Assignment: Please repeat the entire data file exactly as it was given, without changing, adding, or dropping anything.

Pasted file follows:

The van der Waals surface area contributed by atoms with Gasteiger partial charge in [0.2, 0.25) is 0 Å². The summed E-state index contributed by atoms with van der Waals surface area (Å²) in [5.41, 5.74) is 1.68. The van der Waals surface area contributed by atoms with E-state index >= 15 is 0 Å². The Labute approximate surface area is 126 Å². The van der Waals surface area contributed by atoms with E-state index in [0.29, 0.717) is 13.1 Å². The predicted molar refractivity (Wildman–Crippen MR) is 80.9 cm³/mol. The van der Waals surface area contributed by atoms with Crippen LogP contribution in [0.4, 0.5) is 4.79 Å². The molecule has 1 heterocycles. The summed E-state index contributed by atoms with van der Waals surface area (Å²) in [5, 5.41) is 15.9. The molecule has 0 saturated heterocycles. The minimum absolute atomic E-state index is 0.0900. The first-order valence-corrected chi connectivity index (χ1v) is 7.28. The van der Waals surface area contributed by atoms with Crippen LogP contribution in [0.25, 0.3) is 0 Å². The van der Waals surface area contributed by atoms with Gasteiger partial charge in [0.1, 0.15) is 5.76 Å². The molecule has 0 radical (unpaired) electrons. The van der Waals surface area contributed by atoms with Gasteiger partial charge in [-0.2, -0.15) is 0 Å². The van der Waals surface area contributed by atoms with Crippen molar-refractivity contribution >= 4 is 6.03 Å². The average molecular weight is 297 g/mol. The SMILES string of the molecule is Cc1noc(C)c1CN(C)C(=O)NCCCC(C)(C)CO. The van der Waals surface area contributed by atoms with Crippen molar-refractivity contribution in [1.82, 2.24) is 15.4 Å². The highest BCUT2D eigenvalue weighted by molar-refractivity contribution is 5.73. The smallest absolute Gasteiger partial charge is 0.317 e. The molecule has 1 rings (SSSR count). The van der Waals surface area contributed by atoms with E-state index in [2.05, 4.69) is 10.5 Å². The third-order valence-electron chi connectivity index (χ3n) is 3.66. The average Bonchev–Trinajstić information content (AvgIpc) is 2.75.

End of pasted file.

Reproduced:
The van der Waals surface area contributed by atoms with Gasteiger partial charge in [0.2, 0.25) is 0 Å². The summed E-state index contributed by atoms with van der Waals surface area (Å²) in [5.41, 5.74) is 1.68. The van der Waals surface area contributed by atoms with E-state index >= 15 is 0 Å². The Labute approximate surface area is 126 Å². The van der Waals surface area contributed by atoms with E-state index in [0.29, 0.717) is 13.1 Å². The predicted molar refractivity (Wildman–Crippen MR) is 80.9 cm³/mol. The van der Waals surface area contributed by atoms with Crippen LogP contribution in [0.4, 0.5) is 4.79 Å². The molecule has 1 heterocycles. The summed E-state index contributed by atoms with van der Waals surface area (Å²) in [5, 5.41) is 15.9. The molecule has 0 saturated heterocycles. The minimum absolute atomic E-state index is 0.0900. The first-order valence-corrected chi connectivity index (χ1v) is 7.28. The van der Waals surface area contributed by atoms with Crippen LogP contribution in [0.25, 0.3) is 0 Å². The van der Waals surface area contributed by atoms with Gasteiger partial charge in [0.1, 0.15) is 5.76 Å². The molecule has 0 radical (unpaired) electrons. The van der Waals surface area contributed by atoms with Gasteiger partial charge in [-0.2, -0.15) is 0 Å². The van der Waals surface area contributed by atoms with Crippen molar-refractivity contribution >= 4 is 6.03 Å². The average molecular weight is 297 g/mol. The SMILES string of the molecule is Cc1noc(C)c1CN(C)C(=O)NCCCC(C)(C)CO. The van der Waals surface area contributed by atoms with Crippen molar-refractivity contribution in [1.82, 2.24) is 15.4 Å². The highest BCUT2D eigenvalue weighted by molar-refractivity contribution is 5.73. The smallest absolute Gasteiger partial charge is 0.317 e. The molecule has 1 rings (SSSR count). The van der Waals surface area contributed by atoms with E-state index in [2.05, 4.69) is 10.5 Å². The third-order valence-electron chi connectivity index (χ3n) is 3.66. The average Bonchev–Trinajstić information content (AvgIpc) is 2.75.